Two wildfires in the Tłı̨chǫ region merged over the weekend, turning into one 3,800-hectare fire about 20 kilometres east of Whatì.
The fire is now so big that firefighters are no longer actively fighting the blaze.
“The fire will grow in size depending on the fuel, topography and weather conditions,” says Richard Olsen, the territorial government’s manager of forest operations.
He adds that crews will be putting plans in place depending on where the fire grows.
One example is if it gets near the Tłı̨chǫ Highway.
“We know there are people working along that highway, so the regions will be actively monitoring the fire growth and communicating with the contractors in terms of potential risk, and letting them know if they need to be worrying about smoke, or potential fire behaviour,” he says.
Fires likely to continue to grow
The fire is one of 66 active wildfires in the NWT, and 131 overall this season.
Amber Simpson, the GNWT’s wildfire information officer, told reporters during a briefing Monday the 10-year average number of wildfires at this point in the season is 175. The size of the fires have also been smaller than average this year.
But Olsen says the territory isn’t out of the woods yet.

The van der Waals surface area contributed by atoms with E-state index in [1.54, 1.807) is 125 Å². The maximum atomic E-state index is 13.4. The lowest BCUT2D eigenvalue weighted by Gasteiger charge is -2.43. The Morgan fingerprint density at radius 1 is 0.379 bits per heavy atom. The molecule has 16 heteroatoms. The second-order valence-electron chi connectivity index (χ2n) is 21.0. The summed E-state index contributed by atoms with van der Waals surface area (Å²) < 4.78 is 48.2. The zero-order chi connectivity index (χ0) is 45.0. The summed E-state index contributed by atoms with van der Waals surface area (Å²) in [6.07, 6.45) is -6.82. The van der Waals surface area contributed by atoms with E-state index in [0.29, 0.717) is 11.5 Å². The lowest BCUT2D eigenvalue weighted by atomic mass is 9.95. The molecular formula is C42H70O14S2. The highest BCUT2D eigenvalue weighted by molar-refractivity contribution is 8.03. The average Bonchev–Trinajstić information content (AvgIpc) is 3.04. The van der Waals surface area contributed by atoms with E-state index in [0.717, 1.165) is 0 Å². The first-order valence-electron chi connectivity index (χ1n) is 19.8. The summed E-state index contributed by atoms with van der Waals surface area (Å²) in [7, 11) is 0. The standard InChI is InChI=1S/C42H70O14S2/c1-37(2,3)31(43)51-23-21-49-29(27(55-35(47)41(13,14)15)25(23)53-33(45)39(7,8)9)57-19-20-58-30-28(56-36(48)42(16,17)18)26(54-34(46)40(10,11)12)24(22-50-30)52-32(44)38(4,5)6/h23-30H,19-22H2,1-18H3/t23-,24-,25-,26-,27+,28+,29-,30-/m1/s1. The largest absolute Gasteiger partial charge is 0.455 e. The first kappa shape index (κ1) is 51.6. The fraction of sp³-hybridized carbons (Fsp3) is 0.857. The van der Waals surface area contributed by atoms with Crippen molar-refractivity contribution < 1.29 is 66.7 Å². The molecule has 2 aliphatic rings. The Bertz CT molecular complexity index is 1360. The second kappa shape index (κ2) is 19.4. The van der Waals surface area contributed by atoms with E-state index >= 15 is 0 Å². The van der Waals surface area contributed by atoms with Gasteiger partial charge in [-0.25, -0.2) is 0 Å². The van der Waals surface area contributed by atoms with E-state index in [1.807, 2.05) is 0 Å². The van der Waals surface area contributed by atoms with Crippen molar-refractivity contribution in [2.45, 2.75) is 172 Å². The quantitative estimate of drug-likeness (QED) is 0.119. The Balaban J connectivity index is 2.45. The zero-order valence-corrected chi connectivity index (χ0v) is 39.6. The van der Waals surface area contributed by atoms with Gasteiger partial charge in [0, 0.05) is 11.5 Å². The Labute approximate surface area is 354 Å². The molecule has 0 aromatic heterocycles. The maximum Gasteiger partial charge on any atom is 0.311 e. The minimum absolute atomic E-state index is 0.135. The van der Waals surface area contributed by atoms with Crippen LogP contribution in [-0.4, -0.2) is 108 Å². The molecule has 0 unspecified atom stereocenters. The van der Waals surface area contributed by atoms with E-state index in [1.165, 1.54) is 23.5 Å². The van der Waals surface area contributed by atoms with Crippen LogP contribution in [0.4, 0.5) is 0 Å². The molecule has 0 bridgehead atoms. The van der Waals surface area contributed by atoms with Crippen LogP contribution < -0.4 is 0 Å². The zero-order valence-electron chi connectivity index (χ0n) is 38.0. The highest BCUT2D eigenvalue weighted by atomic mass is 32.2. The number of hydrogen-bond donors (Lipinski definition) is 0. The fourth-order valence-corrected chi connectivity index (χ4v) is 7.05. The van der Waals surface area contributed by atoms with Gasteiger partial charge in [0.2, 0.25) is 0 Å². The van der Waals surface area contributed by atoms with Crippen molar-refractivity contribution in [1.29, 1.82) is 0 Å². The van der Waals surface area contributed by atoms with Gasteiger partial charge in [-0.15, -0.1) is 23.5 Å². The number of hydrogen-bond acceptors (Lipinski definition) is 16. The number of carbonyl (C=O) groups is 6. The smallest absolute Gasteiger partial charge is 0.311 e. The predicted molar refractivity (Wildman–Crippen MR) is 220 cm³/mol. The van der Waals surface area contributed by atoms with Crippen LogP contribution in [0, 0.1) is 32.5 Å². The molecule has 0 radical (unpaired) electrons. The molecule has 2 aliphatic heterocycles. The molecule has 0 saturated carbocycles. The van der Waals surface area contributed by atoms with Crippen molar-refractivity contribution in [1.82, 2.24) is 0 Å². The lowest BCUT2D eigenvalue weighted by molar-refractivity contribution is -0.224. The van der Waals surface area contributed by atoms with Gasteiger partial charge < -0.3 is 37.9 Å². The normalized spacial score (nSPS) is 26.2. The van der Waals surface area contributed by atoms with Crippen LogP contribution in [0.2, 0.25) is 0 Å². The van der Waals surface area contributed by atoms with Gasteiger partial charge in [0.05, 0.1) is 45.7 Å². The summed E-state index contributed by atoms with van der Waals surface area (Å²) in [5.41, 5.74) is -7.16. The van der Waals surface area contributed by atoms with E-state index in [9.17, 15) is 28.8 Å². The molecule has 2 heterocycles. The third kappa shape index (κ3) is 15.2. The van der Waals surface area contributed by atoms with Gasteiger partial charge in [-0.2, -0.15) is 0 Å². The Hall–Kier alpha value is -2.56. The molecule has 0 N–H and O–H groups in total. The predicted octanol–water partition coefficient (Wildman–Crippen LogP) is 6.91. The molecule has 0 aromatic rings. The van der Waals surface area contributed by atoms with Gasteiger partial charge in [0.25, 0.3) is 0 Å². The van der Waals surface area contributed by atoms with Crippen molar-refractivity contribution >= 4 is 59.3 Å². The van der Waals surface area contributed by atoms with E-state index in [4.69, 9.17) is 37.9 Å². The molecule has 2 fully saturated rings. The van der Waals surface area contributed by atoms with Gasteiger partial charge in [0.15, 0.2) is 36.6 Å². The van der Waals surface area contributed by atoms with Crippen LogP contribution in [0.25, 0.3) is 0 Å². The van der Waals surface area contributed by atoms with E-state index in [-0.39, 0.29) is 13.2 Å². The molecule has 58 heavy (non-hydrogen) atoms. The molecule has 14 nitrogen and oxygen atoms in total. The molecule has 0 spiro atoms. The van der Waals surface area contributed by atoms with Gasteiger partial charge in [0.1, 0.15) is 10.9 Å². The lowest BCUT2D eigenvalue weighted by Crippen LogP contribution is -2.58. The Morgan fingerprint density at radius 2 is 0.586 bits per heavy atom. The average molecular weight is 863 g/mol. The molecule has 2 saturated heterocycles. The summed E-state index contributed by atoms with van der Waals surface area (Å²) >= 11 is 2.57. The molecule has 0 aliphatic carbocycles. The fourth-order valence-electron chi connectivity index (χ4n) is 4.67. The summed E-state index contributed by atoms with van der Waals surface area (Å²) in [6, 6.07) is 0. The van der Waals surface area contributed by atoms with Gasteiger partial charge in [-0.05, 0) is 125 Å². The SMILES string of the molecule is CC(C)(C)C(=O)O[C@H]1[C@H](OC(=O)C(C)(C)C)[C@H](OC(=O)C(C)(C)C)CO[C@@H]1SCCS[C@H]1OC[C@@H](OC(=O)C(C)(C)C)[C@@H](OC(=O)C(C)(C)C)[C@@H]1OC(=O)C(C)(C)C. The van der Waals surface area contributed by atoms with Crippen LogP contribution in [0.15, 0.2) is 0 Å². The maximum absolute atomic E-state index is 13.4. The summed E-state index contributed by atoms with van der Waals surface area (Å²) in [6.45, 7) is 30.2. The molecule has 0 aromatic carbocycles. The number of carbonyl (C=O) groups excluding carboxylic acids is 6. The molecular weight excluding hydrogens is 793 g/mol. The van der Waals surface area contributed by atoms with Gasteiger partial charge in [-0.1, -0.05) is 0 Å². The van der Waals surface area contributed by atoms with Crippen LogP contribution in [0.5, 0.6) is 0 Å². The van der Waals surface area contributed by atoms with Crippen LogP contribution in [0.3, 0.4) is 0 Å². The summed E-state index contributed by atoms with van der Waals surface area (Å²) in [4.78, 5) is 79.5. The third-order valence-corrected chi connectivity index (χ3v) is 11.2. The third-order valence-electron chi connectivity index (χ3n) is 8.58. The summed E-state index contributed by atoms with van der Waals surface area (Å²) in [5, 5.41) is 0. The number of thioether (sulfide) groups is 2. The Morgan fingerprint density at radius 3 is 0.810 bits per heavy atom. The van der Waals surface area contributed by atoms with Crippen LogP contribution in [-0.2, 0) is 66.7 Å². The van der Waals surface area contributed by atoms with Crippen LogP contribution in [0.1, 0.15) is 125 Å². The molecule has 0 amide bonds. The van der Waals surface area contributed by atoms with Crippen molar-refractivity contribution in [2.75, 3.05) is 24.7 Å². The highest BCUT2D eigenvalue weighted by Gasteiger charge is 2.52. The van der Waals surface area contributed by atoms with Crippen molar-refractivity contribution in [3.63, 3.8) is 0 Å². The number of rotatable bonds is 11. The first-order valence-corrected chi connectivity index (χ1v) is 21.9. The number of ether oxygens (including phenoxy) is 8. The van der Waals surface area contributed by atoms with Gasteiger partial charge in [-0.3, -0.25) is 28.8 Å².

“I don’t see anything in the forecast like a season-ending event where we’re going to get a bunch of rain and get in the fall conditions,” he said. “The fires that are still burning on the landscape are expected to have opportunities to continue growing over the next couple of weeks.”
Both 2020 and 2021 saw fewer wildfires than the average season.
“Historically, we’ve been getting these peaks around 15 to 20 years where we would get a large number of fires,” he said.
The last peak to fit that trend was in 2015.
Looking at future seasons, while hard to predict, Olsen said there are areas of the territory that could lead to large fires. He added that with climate change, officials are closely monitoring extreme conditions “and the consequences of what those extremes might be.”